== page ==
All in all, I would say the install is very easy. I had never installed an air bag kit before and I was excited and nervous to try. The thing that took us the longest time was properly mounting the tank/pump/controller assembly. After that, it was cake! Total time for this install (keep in mind, we tried documenting as much as we could so that takes time) was around 8 hours. If you have installed these components before I could see you possibly cutting the install time in half. Good luck and enjoy the new, lower ride!

Thanks,

Corby

How-To: Install Whiteline Anti LIft Kit on 2013+ Scion FR-S/Subaru BRZ

Purchase your Anti LIft Kit directly from us HERE

We took our employee’s 2013 BRZ out to the shop to install the Whiteline Anti Lift Kit for the 2013-2014 Scion FR-S and Subaru BRZ. So we looked online to find the installation instructions and decided we would make a fairly comprehensive write-up for you!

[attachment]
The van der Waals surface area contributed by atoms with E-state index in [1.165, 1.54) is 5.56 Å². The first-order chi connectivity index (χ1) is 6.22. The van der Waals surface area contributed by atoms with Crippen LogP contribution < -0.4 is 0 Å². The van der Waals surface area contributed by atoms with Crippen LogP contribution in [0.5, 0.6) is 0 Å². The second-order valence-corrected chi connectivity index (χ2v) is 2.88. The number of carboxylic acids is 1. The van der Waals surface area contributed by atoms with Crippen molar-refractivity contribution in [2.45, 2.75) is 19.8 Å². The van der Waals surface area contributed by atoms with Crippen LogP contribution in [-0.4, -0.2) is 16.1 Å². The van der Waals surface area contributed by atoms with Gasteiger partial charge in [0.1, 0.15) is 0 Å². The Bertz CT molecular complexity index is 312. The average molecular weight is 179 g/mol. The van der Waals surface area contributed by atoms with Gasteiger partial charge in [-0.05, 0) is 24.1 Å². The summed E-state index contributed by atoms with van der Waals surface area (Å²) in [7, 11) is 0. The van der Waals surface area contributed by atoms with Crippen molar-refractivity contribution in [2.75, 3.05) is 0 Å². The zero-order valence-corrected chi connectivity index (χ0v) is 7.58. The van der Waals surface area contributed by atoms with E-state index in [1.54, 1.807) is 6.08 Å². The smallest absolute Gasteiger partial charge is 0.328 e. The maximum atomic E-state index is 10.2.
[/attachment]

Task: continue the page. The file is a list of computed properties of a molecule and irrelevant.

Going into this, pressing the bushings out and back in seemed a little difficult, but once we got started, they pressed right out, and right back in. Guess that’s the beauty of having a new car to work on. Before we get started let’s see what Whiteline has to say about this product:

The Whiteline Anti Dive Kit is designed to add 0.5 deg static positive caster to both front wheels while changing the nature of front anti-dive & lift. These low compliance bushings also maintain higher dynamic positive caster & change the front control arm geometry that positively influences front suspension attitude. This leads to superior traction under power and braking, including cornering, dramatically reducing under steer & front wheel spin. The additional caster coupled with the new firmer bushings supplied serve to dramatically sharpen initial turn-in response then forcing more consistent alignment angles through the corner due to the reduced bushing compliance.

So we looked around the shop and found that the only thing we didn’t have was the press kit to press the bushings out. So every other tool we needed was just laying around to make it easy on us. Here’s what we ended up using.